Quick Take: I can’t think of a time when electric power reliability has been such a mainstream issue. Even President Obama is in on it, as you’ll read below. Given the interest from policymakers and the public, I hope our industry can use this opportunity to make the case for the money we need to… Keep reading →
Cyber security, upgrading aging power infrastructure and integrating more renewables into the US energy portfolio are all high on Washington’s agenda and pressing issues for utilities, but addressing these concerns simultaneously is a major challenge Modernizing and protecting the often archaic US power grid is a massive – and expensive – undertaking, but if legacy… Keep reading →
A miniature version of this scenario took place earlier this week in Silicon Valley. It prompts me to remind utilities not to let the current emphasis on cybersecurity cause them to overlook the very real and important issues around physical security. – Jesse Berst
Quick Take: A few years back, a friend of mine served on a Department of Homeland Security committee on infrastructure protection. They heard lots about cyber threats. But the thing that worried them the most was the “Seven Bullets Theory.” That’s the idea that a terrorist group could shut down the entire East Coast grid with just seven well-placed bullets at seven different substations.
A miniature version of this scenario took place earlier this week in Silicon Valley. It prompts me to remind utilities not to let the current emphasis on cybersecurity cause them to overlook the very real and important issues around physical security. – Jesse BerstKeep reading →
We’ve all read the cyber-attack and data breach headlines about Stuxnet, Flame, Shamoon, and most recently, Red October. Critical infrastructure cyber attacks were even a focus of the President Obama’s State of the Union Address.
Organizations that operate critical infrastructure – including oil and gas companies, utilities, nuclear facilities, and more – is well aware it’s under attack. The problem right now is that many of these organizations are struggling to figure out how the protect themselves from potentially devastating attacks. Keep reading →
The nation got a wakeup call recently when the American Society of Civil Engineers (ASCE) released its Report Card for America’s infrastructure. Listed among the failing grades for roads, bridges and ports, was a grim evaluation of our energy infrastructure.
Giving it a grade of D+, the Report Card detailed the need for investment throughout the nation’s electricity system, but focused primarily on the aging electric grid. The nation’s power grid, which consists of a system of interconnected power plants, transmission and distribution facilities, some of which date back to the 1880s, is in dire need of repair. Keep reading →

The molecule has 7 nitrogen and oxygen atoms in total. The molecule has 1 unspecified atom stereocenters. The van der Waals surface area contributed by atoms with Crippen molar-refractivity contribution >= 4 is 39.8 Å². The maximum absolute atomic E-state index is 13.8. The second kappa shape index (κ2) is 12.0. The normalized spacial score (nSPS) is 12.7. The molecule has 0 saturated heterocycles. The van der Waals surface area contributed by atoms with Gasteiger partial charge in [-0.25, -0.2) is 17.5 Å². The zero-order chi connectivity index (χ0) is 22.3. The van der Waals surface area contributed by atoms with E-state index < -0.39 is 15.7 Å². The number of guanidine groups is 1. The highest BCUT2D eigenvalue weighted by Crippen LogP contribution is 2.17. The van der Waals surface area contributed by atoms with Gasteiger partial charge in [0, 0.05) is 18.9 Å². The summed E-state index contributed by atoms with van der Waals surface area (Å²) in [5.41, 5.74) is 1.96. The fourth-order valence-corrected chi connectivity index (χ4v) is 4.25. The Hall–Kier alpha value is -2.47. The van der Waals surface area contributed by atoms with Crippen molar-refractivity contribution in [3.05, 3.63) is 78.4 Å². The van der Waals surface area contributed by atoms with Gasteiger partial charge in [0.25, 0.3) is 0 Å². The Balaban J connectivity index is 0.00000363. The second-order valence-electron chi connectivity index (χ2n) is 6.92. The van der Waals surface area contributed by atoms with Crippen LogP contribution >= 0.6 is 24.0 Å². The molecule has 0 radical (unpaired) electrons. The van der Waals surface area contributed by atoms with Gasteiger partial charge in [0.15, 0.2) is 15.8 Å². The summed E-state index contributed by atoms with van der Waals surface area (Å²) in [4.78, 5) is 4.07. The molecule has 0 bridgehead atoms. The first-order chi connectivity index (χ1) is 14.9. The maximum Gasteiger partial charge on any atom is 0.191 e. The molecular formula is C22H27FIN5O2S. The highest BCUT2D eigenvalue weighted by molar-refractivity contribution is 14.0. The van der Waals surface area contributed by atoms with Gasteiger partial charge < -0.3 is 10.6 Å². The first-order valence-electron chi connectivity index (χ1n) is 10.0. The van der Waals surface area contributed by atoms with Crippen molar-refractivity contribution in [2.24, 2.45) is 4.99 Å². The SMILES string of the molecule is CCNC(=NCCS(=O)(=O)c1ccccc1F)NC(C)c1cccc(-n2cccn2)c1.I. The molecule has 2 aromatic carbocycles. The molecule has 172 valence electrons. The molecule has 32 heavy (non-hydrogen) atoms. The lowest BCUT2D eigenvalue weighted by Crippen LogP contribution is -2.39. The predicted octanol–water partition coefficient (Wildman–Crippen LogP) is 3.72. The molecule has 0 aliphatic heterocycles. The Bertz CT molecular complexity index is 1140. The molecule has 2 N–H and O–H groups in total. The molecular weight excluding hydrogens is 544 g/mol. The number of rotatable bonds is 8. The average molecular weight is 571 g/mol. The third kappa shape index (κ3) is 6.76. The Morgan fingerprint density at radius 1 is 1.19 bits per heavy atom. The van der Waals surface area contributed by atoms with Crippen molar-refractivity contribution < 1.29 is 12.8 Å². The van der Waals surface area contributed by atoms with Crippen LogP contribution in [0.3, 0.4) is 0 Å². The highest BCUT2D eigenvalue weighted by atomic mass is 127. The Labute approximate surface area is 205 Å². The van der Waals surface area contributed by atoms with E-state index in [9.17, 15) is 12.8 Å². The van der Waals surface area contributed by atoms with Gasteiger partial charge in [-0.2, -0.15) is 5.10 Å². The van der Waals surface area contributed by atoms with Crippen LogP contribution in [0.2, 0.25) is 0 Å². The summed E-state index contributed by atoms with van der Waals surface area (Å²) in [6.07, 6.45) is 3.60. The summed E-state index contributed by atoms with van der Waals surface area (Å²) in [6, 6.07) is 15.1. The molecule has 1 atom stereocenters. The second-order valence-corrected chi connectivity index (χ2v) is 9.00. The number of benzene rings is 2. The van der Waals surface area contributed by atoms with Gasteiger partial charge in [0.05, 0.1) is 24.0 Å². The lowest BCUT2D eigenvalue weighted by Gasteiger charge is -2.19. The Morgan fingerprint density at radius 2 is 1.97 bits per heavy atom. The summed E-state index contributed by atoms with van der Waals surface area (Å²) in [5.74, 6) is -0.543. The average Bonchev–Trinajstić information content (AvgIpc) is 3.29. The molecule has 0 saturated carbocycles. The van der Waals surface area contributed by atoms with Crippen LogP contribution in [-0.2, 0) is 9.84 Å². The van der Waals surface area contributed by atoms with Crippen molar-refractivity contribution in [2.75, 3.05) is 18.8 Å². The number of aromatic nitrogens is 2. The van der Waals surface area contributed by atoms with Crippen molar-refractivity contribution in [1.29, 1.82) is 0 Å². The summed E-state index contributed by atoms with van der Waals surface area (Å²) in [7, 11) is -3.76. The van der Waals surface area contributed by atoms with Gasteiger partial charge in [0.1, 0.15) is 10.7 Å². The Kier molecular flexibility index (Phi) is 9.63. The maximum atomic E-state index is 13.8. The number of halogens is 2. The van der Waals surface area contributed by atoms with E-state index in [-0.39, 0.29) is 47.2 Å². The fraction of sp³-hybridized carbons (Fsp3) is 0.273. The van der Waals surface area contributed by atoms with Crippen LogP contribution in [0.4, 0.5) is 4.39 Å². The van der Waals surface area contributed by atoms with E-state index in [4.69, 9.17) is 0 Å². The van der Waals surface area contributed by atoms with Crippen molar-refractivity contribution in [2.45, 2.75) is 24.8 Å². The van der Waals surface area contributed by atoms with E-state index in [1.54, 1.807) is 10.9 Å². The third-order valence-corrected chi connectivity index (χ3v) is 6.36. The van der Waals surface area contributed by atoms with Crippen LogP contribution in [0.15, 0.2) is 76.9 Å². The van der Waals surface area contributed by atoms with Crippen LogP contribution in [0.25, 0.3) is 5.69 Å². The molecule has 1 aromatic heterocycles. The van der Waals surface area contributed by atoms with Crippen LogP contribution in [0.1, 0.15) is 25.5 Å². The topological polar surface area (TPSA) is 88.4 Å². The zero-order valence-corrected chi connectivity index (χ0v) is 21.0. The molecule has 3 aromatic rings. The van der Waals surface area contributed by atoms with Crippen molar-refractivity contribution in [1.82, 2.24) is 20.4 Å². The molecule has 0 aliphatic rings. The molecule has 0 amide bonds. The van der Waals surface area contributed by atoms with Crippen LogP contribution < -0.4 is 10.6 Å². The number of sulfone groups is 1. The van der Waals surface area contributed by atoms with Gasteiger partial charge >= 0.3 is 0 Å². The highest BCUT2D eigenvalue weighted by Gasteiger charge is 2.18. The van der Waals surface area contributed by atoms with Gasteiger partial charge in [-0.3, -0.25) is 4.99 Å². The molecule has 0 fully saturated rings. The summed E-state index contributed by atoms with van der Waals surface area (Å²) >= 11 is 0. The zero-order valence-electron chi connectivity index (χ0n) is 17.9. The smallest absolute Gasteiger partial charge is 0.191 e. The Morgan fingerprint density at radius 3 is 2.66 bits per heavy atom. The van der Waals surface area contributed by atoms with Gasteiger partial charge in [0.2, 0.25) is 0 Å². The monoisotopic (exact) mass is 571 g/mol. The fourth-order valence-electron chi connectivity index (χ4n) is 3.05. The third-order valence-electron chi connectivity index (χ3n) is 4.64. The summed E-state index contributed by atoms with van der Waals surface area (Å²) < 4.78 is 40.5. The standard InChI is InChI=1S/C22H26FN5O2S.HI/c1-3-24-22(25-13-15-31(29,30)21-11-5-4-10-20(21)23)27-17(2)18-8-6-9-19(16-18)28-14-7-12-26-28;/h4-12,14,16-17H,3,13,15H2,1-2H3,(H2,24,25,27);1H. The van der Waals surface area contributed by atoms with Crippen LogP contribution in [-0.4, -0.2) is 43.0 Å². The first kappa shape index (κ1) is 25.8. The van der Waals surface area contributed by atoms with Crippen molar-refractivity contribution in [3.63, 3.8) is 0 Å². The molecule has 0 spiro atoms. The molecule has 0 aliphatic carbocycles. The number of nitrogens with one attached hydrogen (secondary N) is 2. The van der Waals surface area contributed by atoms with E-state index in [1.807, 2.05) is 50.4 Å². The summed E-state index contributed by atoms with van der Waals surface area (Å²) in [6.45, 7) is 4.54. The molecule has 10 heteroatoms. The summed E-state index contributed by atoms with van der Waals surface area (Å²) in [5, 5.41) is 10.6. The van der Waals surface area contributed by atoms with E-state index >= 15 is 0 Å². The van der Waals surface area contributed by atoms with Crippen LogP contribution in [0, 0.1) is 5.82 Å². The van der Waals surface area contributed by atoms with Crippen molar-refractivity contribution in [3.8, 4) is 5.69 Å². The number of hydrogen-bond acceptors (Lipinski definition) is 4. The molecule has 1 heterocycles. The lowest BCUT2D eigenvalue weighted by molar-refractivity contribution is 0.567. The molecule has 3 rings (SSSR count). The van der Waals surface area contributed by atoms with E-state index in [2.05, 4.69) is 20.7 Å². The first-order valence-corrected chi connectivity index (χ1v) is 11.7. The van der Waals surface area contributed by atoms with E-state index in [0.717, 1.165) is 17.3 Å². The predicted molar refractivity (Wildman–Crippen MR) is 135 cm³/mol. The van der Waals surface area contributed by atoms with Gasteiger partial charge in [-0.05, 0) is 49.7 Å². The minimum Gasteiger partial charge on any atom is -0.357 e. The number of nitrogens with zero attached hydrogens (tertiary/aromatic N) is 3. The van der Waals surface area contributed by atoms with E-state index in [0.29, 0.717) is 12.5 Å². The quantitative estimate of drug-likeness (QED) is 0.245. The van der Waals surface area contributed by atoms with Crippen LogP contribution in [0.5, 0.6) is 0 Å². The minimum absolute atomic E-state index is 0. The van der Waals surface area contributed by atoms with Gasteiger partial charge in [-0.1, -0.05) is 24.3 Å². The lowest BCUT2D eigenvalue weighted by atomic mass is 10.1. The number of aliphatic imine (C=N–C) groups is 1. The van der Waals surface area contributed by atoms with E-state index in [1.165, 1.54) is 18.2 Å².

Power markets have always been a complex proposition, perhaps especially so in the places where they could do the most good. How to price the creation and delivery of a commodity that can’t be stored, is technologically complex to ship and often dirty to create where it isn’t unreliable?
Transmission is the central component of the traditional power market. The lines and towers are the only thing that can make power flow from lower priced areas to higher priced areas, and as part of managing access the administrators of these markets have begun to charge for Congestion Revenue Rights. In California, those CRRs have become a major market, with banks, trading houses and power marketing firms all getting in on the action since trading began in 2009. Keep reading →
One of the biggest ignored threats to the power sector – and to electricity delivery to homes and businesses across much of the country’s most populated regions – is from a lack of natural gas pipeline capacity. A former federal regulator is warning that this issue, arcane at first glance, could prompt market failure and a crisis of reliability for some generators.
The free market is a funny thing; it works only over time and often in socially unpopular ways. The energy market in the US has been regulated, de-regulated and re-regulated over its history, but all market participants are operating in the context of rules set up to balance policy priorities and operating realities. Keep reading →
As a scientist with one eye squarely on the environment and the other on people, I’m proud that, for the last six years, I’ve helped to lead the Clean and Safe Energy Coalition and its diverse array of members to help the public make decisions about nuclear energy and America’s energy future based on facts.
As I step down as co-chair of CASEnergy Coalition following a busy, fulfilling six years, I feel fortunate that, along with my co-chair and friend Gov. Christine Todd Whitman, we’ve made a lot of progress Keep reading →